Law Student Honored with Prestigious Writing Award Mary Kate Nicholson ‘20L received second place in a national student legal writing competition sponsored by the Judge John R. Brown Scholarship Foundation.
W&L Law student Mary Kate Nicholson ‘20L received second place in a national student legal writing competition.
Nicholson was honored with the 2019 Brown Award for Excellence in Legal Writing for her article “Left with No Name: How Government Action in Intra-Church Trademark Disputes Violates the Free Exercise Clause of the First Amendment.” The writing competition is sponsored by the Judge John R. Brown Scholarship Foundation.
Nicholson’s paper deals with the free exercise clause of the First Amendment and its evolution and application in real property and intellectual property disputes. At issue is the use of the name of a national church denomination by a group that separated from the national church due to a policy disagreement. Nicholson proposes that court intervention into church trademark disputes runs afoul of the free exercise of religion clause.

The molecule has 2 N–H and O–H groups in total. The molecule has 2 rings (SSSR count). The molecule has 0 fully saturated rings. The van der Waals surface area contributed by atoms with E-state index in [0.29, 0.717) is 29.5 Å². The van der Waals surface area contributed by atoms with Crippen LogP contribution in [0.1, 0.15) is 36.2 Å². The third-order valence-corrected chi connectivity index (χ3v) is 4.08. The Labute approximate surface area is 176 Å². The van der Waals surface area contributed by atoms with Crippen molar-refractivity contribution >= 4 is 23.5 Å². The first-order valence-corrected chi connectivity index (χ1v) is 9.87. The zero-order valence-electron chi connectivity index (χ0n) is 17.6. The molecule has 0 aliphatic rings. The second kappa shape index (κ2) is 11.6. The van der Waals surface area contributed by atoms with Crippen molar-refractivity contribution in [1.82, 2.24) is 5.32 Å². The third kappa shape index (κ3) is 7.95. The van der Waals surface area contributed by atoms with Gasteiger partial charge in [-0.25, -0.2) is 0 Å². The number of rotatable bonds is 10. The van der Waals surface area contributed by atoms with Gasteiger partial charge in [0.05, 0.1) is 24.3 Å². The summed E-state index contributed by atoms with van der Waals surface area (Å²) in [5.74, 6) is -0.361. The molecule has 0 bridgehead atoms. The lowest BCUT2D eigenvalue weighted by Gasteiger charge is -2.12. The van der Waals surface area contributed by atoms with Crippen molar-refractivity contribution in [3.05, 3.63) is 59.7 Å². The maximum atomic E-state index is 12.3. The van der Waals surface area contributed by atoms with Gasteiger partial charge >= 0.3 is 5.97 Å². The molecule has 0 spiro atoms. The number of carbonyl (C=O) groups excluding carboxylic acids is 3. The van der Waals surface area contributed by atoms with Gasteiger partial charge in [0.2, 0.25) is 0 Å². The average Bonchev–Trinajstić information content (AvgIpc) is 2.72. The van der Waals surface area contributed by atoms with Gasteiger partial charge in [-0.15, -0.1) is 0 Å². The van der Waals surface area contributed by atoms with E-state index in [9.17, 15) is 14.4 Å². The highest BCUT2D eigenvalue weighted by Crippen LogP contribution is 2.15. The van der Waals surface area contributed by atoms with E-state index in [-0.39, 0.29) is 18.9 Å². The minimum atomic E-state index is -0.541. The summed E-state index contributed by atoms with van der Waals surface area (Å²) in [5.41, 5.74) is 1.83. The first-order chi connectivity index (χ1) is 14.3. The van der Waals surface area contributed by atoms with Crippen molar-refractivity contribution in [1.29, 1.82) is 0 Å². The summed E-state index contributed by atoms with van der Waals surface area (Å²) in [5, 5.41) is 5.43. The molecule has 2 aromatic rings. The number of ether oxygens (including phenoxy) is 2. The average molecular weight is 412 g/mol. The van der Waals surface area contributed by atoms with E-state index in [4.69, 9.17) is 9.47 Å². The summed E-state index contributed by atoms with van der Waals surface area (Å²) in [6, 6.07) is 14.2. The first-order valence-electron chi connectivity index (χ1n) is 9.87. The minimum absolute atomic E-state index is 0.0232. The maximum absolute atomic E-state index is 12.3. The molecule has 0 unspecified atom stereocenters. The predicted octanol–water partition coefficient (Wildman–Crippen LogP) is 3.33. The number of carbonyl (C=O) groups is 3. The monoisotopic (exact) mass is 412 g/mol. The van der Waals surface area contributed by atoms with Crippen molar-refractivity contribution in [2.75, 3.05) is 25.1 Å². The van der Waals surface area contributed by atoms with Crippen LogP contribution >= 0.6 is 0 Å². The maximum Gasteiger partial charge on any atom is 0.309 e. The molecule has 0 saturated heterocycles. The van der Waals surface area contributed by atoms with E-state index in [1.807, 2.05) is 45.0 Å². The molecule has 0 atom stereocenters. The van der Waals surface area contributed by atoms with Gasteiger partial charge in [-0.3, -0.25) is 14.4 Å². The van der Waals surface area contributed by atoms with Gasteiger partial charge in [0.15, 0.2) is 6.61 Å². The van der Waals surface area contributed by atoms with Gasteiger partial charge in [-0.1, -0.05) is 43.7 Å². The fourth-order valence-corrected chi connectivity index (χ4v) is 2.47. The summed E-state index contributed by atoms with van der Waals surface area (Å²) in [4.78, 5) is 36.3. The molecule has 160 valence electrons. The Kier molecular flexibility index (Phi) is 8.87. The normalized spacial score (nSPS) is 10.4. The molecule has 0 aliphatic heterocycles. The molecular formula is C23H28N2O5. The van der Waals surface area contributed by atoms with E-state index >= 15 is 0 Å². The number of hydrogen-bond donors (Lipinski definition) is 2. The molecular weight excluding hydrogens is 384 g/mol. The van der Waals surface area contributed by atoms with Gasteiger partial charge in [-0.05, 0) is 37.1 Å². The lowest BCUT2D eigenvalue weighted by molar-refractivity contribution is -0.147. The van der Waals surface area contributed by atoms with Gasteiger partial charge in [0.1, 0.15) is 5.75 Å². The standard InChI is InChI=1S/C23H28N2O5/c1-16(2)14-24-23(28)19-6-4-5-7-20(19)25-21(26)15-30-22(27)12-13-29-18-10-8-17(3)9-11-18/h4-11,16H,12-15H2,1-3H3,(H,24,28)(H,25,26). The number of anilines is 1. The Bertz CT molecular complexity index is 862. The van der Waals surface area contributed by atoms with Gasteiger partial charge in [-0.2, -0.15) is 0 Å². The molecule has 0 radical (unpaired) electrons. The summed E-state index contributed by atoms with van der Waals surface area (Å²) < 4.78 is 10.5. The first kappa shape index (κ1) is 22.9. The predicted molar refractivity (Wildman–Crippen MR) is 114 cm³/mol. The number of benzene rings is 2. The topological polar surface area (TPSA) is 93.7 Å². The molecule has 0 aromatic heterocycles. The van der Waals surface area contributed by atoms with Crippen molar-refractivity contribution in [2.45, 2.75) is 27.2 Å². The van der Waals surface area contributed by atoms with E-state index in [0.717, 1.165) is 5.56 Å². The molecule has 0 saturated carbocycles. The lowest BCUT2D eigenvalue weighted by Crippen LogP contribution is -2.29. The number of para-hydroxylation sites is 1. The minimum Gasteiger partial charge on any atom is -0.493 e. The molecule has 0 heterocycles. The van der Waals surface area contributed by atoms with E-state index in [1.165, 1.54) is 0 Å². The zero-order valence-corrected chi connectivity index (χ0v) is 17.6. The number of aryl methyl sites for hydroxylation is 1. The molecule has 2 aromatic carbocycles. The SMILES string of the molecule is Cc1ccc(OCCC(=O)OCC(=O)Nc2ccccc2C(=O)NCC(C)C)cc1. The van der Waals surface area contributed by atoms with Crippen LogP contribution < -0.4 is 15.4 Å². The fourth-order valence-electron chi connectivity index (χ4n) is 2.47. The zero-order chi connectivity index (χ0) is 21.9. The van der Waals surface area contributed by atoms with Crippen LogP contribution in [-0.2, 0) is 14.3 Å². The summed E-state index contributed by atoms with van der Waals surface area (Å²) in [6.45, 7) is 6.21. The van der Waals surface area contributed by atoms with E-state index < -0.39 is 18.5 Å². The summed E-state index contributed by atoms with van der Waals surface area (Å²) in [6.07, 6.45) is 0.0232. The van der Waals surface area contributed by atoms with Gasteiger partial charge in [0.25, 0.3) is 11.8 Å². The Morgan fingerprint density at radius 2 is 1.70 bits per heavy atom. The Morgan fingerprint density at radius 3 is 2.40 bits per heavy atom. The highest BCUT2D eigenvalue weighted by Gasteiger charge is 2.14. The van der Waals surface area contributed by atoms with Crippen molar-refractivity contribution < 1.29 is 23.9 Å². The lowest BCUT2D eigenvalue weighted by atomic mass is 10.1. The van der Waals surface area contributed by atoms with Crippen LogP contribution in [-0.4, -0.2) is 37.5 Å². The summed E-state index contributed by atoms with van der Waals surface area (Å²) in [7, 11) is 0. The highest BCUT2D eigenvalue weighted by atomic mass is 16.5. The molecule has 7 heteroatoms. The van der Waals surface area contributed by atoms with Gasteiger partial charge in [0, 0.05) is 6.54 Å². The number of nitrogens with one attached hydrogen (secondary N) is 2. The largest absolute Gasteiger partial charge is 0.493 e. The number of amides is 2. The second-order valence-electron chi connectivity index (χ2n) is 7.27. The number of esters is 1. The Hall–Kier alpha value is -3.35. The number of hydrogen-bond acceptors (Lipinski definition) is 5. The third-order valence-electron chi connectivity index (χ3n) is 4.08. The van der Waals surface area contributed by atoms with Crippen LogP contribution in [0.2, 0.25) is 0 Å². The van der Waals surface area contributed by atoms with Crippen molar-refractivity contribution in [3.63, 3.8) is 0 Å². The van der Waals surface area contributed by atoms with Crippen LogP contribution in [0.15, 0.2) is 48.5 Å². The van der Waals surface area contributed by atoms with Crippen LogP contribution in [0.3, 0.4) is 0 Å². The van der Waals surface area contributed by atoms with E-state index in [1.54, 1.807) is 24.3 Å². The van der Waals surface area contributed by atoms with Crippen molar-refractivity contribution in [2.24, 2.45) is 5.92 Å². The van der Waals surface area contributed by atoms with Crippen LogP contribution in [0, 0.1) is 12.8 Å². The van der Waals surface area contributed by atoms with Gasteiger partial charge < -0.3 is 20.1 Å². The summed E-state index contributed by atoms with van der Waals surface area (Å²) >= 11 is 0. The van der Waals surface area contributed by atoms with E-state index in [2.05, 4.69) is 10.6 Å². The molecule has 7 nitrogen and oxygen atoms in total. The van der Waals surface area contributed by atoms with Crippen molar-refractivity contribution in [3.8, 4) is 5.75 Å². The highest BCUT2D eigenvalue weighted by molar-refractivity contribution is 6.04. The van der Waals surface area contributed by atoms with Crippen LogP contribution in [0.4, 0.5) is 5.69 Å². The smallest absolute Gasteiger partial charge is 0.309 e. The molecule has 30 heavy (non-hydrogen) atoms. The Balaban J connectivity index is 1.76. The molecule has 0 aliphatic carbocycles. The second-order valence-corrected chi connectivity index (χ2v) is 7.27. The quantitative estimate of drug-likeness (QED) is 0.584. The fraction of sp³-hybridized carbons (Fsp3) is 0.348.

“I came across this idea when I interned with the South Carolina Supreme Court my 1L summer,” said Nicholson. “The case in question was denied cert by the U.S. Supreme Court, and I knew there was a lot of controversy surrounding the issue. My hometown church went through similar struggles to those discussed in the Note, so I saw first-hand the real-world implications of the legal topic.”
Nicholson is a third-year law student at W&L, where she serves as Executive Editor of the Washington and Lee Law Review. She is from Greer, SC and attended the University of South Carolina for her undergraduate degree. After graduation, she will be an associate with Eversheds Sutherland in Washington, D.C.
Nicholson’s note was published in the Washington and Lee Law Review and is available online.
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